The changes to redundancy obligations are very worrying. Many employers use redundancies to get rid of workers they consider troublesome. Employers must use an agreed and transparent process, otherwise unfair dismissal claims are almost inevitable. There is no guarantee that this bill will finish debate on termination of employment. The federal scheme does not purport to provide a national scheme in which all employees have access. If this bill passes, state termination jurisdictions will need to remain to provide for employees of non-incorporated businesses, and the state appears to have a role, potentially, for 1.5 million or so employees, including state public servants. This bill will simply create another tier of employees with yet another level of rights and protection. The government has asserted, without explanation or justification, that the proposed Commonwealth legislation will be better balanced than current state laws that, according to the explanatory memorandum, contain inequalities which, however, are not identified.

Furthermore, this bill—overriding state legislation—has been produced without consultation with the states. Hence this bill shows all the signs of failure to deal cooperatively with the states. The bill seeks to override state unfair dismissal laws in favour of a federal regime that is inferior in both design and operation. The proposed amendments would not in fact contribute to the goal of simplifying the coverage of federal and state labour laws. As the Democrat senators' report stated:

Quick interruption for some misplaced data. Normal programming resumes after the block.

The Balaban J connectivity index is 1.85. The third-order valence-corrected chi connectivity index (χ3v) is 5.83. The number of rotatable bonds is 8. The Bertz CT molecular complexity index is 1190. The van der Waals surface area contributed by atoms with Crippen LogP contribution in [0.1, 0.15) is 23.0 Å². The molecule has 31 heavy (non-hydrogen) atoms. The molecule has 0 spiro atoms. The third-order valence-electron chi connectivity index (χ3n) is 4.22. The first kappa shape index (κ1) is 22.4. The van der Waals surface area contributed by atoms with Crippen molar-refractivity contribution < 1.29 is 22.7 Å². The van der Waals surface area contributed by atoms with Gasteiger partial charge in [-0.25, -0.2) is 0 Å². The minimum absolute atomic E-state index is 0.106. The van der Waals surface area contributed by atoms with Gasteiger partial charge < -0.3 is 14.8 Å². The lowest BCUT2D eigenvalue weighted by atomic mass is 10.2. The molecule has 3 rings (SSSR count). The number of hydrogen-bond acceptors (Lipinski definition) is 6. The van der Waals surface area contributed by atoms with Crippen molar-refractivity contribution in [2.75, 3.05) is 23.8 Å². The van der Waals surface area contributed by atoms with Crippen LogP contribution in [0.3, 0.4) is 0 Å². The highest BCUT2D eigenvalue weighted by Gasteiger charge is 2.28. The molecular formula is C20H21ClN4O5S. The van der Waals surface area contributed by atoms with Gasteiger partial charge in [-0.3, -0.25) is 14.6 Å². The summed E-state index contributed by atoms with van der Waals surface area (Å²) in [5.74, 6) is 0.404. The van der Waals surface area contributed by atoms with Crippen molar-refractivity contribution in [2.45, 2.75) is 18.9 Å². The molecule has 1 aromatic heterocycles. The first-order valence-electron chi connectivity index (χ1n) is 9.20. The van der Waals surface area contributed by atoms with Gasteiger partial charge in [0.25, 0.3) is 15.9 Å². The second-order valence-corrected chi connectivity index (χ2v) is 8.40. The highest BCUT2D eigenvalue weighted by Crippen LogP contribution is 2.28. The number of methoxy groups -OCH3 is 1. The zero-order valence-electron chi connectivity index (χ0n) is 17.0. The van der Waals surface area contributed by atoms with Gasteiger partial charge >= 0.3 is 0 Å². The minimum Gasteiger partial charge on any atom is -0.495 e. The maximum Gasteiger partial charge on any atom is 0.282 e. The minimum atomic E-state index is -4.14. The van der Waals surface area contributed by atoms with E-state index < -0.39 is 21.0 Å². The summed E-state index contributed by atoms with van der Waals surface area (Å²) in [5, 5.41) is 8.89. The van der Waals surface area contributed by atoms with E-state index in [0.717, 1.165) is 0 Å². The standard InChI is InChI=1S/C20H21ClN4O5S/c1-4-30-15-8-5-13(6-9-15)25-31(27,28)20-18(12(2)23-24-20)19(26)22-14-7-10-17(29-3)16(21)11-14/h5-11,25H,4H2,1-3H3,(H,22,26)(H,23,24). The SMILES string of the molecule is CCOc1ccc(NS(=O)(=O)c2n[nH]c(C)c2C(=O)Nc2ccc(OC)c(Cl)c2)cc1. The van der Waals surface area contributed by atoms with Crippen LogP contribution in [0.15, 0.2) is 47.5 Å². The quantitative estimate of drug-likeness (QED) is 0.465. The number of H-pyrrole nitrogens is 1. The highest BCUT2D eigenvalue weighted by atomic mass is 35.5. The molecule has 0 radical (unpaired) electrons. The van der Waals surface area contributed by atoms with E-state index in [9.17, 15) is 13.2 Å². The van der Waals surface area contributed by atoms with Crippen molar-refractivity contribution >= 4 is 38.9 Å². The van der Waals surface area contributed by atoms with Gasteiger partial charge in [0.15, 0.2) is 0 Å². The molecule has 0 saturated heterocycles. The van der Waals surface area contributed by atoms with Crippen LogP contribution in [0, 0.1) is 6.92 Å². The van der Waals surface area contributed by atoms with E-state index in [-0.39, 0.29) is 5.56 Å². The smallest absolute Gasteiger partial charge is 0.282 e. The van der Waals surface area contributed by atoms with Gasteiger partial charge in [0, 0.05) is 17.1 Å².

... relying on the Corporation's power alone will still leave large chunks of employees working for non incorporated business, many of these small business, with no protection from State or Federal laws.

In conclusion, this bill is both a limited and blunt instrument of legislation. It leaves a small but significant group of workers beyond its ambit and it creates legal complications in cases where current state legislation covers regulatory matters affecting unfair dismissal. Labor are not opposed to a more coherent system per se. What we are opposed to, however, is this government's arrogant and unilateral approach and its determination to attack working people's rights and their protection.

Debate interrupted.